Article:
My hon. Friend rightly points out this unsettling statistic, but, as with the fantastic work to get more women on boards, we support the principles of increasing the ethnic diversity of the boards of the FTSE largest companies through a business-led voluntary approach because we believe there is a strong business case for better board diversity. We need to tackle the root cause, which is why we have established the Baroness Ruby McGregor-Smith review looking at the obstacles faced by businesses in developing BME talent across the board, from recruitment right through to executive level.
It is a little disappointing that the Government have not put as much resource into developing issues around the Parker review as women on boards, and there has been a significant drop in diversity on boards since the Government established the review, which will report in November. Many organisations, including the Executive Leadership Council, have board-ready visible minorities ready to hit the road running. Will the Minister work with me to reverse the trend?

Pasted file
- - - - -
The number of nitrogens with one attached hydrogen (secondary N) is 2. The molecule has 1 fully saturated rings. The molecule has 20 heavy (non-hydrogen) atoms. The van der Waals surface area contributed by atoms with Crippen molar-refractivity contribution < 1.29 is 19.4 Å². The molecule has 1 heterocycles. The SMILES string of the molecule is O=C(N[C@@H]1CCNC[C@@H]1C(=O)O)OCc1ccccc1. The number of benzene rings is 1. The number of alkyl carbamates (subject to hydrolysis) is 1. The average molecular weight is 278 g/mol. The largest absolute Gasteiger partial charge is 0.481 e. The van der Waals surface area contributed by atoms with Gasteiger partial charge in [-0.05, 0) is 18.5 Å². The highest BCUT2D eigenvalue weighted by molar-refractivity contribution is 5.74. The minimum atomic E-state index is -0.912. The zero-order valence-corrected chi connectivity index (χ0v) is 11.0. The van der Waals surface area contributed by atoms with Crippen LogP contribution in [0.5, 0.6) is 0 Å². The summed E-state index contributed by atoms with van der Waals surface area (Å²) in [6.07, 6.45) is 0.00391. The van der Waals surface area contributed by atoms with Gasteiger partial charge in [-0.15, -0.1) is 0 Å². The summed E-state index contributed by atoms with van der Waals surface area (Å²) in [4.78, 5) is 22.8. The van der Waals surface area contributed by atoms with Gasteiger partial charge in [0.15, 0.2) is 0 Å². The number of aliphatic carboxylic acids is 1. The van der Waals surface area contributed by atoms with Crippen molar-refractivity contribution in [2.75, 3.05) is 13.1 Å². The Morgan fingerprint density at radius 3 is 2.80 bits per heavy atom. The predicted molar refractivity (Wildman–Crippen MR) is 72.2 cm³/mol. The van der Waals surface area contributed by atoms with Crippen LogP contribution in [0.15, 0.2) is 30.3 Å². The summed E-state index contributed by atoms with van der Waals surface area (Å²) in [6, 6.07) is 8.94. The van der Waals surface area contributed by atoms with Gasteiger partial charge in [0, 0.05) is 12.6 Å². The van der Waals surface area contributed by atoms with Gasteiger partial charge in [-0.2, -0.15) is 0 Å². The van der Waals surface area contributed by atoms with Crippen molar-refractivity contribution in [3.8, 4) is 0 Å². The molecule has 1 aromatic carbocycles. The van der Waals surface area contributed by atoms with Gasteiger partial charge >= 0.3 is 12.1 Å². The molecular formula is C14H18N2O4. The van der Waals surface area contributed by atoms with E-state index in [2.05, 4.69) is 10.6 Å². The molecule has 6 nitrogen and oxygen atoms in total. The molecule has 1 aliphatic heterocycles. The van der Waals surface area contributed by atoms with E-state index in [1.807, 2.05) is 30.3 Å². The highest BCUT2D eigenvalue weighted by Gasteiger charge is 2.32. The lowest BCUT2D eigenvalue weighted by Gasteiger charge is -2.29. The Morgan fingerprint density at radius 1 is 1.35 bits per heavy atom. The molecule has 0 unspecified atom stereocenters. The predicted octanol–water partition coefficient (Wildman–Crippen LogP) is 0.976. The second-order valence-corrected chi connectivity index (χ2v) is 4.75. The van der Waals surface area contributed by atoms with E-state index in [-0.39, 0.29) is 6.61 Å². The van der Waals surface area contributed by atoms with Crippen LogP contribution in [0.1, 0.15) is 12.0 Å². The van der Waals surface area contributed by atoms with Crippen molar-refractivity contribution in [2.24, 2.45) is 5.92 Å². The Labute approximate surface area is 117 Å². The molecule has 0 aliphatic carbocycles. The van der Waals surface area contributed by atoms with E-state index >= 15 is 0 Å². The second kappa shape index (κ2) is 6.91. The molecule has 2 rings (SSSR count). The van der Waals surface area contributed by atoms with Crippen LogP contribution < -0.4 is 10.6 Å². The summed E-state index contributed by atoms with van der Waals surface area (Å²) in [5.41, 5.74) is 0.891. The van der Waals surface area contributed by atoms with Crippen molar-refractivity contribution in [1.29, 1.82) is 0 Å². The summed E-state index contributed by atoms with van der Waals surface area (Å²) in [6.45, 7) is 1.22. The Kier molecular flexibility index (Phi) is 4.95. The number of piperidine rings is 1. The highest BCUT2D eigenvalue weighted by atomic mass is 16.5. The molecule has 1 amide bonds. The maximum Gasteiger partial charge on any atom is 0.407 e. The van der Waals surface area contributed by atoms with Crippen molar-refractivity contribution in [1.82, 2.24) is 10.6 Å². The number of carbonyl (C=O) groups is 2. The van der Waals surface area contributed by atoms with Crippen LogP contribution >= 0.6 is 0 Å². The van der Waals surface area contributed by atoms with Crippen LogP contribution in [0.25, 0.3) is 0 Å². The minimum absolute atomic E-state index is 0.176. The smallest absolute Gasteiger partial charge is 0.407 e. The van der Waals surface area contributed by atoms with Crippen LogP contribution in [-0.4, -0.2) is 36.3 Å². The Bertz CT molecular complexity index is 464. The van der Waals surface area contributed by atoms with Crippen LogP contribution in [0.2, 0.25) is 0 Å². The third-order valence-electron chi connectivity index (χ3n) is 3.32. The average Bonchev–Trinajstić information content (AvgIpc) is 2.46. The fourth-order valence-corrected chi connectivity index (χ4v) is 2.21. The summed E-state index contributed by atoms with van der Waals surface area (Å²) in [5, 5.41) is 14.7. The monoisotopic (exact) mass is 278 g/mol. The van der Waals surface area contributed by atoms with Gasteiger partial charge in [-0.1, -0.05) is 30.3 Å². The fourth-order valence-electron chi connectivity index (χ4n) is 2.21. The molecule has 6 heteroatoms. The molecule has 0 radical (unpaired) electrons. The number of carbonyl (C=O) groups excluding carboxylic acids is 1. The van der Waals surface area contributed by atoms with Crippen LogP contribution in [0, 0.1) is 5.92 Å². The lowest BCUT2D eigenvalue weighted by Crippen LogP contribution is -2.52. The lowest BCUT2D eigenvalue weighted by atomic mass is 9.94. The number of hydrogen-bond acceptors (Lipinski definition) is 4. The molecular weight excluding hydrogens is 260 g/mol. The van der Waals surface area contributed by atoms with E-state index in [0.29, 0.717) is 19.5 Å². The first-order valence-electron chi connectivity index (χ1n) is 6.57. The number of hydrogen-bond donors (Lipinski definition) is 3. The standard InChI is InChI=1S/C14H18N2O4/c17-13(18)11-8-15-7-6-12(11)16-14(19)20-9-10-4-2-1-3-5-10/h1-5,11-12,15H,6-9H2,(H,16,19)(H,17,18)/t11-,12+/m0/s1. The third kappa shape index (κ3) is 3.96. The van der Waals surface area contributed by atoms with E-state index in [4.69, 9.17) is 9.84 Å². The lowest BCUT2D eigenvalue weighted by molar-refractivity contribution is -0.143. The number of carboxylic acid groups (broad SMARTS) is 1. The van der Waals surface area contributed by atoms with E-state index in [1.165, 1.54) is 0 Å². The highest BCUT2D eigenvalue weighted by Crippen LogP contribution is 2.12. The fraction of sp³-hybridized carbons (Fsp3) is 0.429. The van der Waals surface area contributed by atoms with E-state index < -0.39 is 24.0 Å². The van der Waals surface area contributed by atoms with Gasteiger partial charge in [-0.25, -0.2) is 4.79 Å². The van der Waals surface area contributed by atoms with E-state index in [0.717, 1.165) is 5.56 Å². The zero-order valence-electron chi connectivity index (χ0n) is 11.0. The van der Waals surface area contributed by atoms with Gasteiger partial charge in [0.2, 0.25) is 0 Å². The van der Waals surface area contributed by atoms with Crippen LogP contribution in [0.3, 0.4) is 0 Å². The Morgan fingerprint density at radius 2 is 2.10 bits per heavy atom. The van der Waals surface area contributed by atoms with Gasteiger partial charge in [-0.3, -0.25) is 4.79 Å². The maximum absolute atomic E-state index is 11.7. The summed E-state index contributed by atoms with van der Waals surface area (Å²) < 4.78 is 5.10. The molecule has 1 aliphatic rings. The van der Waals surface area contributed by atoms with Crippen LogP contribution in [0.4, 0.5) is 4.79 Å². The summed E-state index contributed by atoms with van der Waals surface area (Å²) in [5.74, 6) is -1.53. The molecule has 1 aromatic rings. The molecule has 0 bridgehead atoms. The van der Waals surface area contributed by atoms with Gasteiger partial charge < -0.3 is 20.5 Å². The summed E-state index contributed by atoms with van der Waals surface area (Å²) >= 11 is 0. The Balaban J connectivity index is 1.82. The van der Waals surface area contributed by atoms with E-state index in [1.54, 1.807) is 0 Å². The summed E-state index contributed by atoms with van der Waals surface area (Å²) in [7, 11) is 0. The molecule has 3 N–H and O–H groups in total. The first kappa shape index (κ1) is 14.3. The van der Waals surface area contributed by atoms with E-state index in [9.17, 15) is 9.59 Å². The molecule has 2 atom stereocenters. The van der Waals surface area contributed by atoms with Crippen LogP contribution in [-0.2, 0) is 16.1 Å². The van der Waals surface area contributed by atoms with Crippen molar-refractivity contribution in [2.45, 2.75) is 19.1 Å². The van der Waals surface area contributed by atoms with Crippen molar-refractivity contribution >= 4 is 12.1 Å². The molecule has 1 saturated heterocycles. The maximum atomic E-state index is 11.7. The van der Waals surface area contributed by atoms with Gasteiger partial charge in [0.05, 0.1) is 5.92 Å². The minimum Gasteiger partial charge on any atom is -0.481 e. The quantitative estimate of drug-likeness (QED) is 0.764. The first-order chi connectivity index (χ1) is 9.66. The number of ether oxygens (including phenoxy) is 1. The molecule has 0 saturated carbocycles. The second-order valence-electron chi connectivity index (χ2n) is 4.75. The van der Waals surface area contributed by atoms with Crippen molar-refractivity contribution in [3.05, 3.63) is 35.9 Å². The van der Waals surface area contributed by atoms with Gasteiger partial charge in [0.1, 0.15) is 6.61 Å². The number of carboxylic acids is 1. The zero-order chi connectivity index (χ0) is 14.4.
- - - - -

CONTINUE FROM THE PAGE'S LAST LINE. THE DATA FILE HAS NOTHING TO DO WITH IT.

We are very happy to work with anybody who wants to see greater board diversity and, indeed, greater diversity in business all through the pipeline. The Government are clear that we want absolutely everybody to reach their full potential in life, regardless of their background, gender or race. Valuing diversity in the workplace is not just the right thing to do; our economy cannot afford to waste the talent of a single individual.